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Miguel Angel Zotto's 'Buenos Aires Tango'

by Ana Abad-Carles

January 29, 2008 -- Peacock Theatre, London

The Peacock Theatre has seen two different Tango Shows in a short time. A few months ago, “Estampas Porteñas” brought passion,fiery dance and outstanding music to the stage. On this occasion, “Buenos Aires Tango” danced by Miguel Angel Zotto’s group of exceptional tango dancers and musicians delighted the audience on their first night.

It is difficult to explain the difference between the two shows. Whereas “Estampas Porteñas” relished  the acrobatics and “showing off” aspects of the dance, “Buenos Aires Tango” was a more intimate affair. All dancers had impeccable footwork and beautiful rapport, and passion was  abundant. However, the overall effect was of a more subdued, more elegant and warmer show. This performance presented the kind of Tango identified  with Argentina and, just to remind us all that this was indeed the cradle of the dance form, projections of the Obelisco in Buenos Aires acted as an appropriate background to most of the performance.

The performance was a compilation of fragments from previous shows. Not having seen the company before, I was lucky enough to witness everything for the first time. There was a hint of telling the history of tango. Indeed, the first number was a gaucho dance, reminiscent of flamenco zapateado that  clearly established the connection between Argentinean Folklore and its Spanish roots. Soon the tango emerged, first as a male dominated dance, then slowly shifting territory to the brothels, where prostitutes acted as improvised partners in the dance. Then Tango  travelled in time and space from those humble and dubious origins into the salons of the upper classes in Argentina and every Western country in the world.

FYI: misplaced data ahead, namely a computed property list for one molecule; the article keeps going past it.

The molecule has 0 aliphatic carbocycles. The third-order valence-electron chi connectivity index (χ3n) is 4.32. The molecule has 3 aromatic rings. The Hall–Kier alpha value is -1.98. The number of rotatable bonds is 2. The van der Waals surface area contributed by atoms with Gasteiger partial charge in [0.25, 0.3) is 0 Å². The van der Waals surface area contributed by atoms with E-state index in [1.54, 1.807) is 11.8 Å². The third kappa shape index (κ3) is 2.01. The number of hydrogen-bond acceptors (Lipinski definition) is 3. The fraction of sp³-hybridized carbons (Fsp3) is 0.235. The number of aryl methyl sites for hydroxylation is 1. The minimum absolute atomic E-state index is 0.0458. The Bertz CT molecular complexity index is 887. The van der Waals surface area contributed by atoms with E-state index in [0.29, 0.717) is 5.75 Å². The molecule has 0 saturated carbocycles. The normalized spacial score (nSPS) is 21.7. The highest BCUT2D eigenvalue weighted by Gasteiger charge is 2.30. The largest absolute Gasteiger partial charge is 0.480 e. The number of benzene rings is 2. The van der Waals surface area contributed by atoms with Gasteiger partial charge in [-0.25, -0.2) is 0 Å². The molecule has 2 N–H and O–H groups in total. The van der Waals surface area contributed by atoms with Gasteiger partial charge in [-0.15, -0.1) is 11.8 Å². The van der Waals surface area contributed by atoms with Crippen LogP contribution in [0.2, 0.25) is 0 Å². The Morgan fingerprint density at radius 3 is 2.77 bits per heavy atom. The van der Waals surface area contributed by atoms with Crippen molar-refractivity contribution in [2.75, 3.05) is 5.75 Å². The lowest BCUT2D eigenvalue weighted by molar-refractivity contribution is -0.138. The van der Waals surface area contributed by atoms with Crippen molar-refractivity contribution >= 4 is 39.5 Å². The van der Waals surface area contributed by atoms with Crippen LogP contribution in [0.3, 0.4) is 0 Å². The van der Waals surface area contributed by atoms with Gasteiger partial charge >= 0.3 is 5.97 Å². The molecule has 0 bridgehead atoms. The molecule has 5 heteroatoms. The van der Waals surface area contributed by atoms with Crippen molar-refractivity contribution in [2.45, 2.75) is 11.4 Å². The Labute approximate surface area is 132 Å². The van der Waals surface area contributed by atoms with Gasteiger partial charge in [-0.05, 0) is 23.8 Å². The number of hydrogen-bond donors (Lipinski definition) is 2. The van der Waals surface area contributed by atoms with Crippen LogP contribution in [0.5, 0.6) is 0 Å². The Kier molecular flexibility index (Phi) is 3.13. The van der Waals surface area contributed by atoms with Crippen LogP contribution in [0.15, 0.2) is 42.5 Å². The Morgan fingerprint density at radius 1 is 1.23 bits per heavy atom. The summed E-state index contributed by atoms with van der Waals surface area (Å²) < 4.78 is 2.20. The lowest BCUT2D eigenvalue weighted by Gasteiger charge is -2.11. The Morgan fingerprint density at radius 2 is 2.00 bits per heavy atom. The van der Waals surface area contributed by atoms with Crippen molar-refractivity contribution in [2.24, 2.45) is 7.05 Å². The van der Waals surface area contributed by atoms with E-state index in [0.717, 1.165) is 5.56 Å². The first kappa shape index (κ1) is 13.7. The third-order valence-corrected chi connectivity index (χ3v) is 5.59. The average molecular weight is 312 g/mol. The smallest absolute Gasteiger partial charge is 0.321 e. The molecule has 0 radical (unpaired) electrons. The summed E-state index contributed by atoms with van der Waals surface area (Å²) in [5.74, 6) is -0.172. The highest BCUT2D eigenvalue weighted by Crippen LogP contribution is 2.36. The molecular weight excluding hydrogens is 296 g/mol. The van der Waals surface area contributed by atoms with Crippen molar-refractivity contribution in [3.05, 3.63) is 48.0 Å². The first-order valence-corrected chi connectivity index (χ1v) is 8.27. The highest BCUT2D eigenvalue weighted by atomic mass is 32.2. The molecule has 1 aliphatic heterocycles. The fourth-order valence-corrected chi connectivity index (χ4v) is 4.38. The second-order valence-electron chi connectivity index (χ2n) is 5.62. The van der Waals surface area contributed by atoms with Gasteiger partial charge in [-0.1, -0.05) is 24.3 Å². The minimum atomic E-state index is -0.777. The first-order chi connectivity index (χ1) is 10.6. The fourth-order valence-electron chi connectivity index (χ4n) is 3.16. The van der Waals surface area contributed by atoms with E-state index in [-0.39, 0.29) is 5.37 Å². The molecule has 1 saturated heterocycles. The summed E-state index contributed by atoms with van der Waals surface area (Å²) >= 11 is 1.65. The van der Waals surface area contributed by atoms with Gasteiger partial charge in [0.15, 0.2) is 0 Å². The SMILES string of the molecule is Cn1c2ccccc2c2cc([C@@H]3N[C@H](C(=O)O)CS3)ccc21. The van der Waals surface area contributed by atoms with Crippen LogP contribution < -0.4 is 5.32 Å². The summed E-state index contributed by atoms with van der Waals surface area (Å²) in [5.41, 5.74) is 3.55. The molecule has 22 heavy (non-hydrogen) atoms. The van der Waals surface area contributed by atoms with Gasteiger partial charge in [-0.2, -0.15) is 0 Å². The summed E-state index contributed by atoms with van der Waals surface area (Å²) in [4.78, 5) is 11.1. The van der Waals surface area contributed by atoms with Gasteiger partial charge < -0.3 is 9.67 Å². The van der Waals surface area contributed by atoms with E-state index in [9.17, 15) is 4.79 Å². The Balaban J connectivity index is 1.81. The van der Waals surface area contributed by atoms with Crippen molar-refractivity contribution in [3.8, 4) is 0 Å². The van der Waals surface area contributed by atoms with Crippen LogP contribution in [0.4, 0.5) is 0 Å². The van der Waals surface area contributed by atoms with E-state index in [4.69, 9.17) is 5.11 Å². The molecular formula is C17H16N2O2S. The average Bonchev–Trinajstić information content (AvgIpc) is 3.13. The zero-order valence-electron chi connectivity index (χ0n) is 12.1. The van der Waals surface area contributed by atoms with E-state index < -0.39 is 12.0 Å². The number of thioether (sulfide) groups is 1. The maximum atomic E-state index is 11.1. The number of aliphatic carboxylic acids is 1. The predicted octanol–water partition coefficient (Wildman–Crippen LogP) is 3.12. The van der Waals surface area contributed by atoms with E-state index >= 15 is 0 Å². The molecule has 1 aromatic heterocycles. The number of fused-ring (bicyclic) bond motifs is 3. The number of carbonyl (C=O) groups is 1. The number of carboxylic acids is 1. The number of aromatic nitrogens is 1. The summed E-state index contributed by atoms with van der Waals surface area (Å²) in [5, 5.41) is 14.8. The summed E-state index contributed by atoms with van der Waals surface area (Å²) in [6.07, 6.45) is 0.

However, Tango never lost the passion and sadness that gave it birth in the first place. The music somehow shapes the content of the dance and is nostalgic most of the time.

The first act of the programme finished with a fragment of “Homenaje personajes de Horacio Ferrer y Astor Piazzola”. Needless to say, praise must go to the musicians who performed Piazzola’s music beautifully and the dancers who showcased great elegance, fabulous footwork and passion galore, as they did throughout the show. The second part of the programme was  shorter, and this made it flow seamlessly.

Strangely, it would be difficult to find a number to criticise. Zotto’s choreography is never dull. He knows his stagecraft and also how long a dance can sustain the audience’s interest. More importantly, he knows how to make choreographic evolutions that demand the careful attention of the viewer, and his use of ensemble work is complex at times. So, repeated viewings may enhance appreciation of the dance numbers.

His dancers understand what Zotto is trying to achieve, and the result is a highly unified show, in spite of the fact that it is made up of fragments. It would be difficult to note some dancers over the rest, but certainly Analía Morales and Gabriel Ponce danced beautifully, passionately and with flawless technique.

As the show gathered speed and momentum and the dancers showcased that difficult mixture of elegance and passion, it was interesting to think how Argentina’s national dance form stands miles apart from the rest of Latin America’s. Tango is a strange mixture of an old European Ballroom tradition imbued with the passion that only South America could give to any formal social dance.

Zotto's show was tango at its best, highly recommendable for the sole pleasure of seeing and hearing such beautiful dancers and musicians

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